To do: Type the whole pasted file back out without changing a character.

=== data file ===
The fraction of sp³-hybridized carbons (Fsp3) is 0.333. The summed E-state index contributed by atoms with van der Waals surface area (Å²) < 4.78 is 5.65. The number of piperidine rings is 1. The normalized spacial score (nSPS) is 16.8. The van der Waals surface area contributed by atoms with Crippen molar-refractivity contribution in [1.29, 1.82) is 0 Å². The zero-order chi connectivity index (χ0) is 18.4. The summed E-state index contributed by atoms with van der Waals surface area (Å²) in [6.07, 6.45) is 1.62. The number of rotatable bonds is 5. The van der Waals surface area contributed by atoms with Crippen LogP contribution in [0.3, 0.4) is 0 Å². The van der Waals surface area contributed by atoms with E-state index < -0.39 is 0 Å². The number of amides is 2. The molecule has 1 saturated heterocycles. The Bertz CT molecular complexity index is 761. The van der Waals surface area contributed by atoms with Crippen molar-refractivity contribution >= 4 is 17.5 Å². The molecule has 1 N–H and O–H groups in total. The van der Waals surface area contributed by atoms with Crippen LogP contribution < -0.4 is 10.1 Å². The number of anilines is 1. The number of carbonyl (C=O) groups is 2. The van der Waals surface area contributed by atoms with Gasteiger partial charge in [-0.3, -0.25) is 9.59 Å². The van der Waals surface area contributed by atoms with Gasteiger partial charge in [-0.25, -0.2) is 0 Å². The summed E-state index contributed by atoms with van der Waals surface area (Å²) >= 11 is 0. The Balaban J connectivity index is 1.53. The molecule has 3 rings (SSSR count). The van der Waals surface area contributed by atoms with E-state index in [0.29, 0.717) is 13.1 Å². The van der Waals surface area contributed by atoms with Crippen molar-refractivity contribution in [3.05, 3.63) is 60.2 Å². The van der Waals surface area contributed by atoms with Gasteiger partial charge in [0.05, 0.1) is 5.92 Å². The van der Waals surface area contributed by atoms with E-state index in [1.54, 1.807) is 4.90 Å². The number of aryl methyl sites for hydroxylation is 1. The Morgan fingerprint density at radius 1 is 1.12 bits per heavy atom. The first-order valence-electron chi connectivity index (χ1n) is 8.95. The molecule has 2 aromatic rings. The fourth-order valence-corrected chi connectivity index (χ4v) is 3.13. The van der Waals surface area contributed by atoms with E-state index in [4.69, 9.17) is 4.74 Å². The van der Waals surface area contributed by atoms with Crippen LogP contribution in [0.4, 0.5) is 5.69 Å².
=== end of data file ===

The fraction of sp³-hybridized carbons (Fsp3) is 0.333. The summed E-state index contributed by atoms with van der Waals surface area (Å²) < 4.78 is 5.65. The number of piperidine rings is 1. The normalized spacial score (nSPS) is 16.8. The van der Waals surface area contributed by atoms with Crippen molar-refractivity contribution in [1.29, 1.82) is 0 Å². The zero-order chi connectivity index (χ0) is 18.4. The summed E-state index contributed by atoms with van der Waals surface area (Å²) in [6.07, 6.45) is 1.62. The number of rotatable bonds is 5. The van der Waals surface area contributed by atoms with Crippen LogP contribution in [0.3, 0.4) is 0 Å². The van der Waals surface area contributed by atoms with E-state index < -0.39 is 0 Å². The number of amides is 2. The molecule has 1 saturated heterocycles. The Bertz CT molecular complexity index is 761. The van der Waals surface area contributed by atoms with Crippen molar-refractivity contribution >= 4 is 17.5 Å². The molecule has 1 N–H and O–H groups in total. The van der Waals surface area contributed by atoms with Crippen LogP contribution < -0.4 is 10.1 Å². The number of anilines is 1. The number of carbonyl (C=O) groups is 2. The van der Waals surface area contributed by atoms with Gasteiger partial charge in [-0.3, -0.25) is 9.59 Å². The van der Waals surface area contributed by atoms with Gasteiger partial charge in [-0.25, -0.2) is 0 Å². The summed E-state index contributed by atoms with van der Waals surface area (Å²) >= 11 is 0. The Balaban J connectivity index is 1.53. The molecule has 3 rings (SSSR count). The van der Waals surface area contributed by atoms with E-state index in [0.29, 0.717) is 13.1 Å². The van der Waals surface area contributed by atoms with Crippen molar-refractivity contribution in [3.05, 3.63) is 60.2 Å². The van der Waals surface area contributed by atoms with Gasteiger partial charge in [0.05, 0.1) is 5.92 Å². The van der Waals surface area contributed by atoms with E-state index in [1.54, 1.807) is 4.90 Å². The number of aryl methyl sites for hydroxylation is 1. The Morgan fingerprint density at radius 1 is 1.12 bits per heavy atom. The first-order valence-electron chi connectivity index (χ1n) is 8.95. The molecule has 2 aromatic rings. The fourth-order valence-corrected chi connectivity index (χ4v) is 3.13. The van der Waals surface area contributed by atoms with E-state index in [4.69, 9.17) is 4.74 Å². The van der Waals surface area contributed by atoms with Crippen LogP contribution in [0.4, 0.5) is 5.69 Å².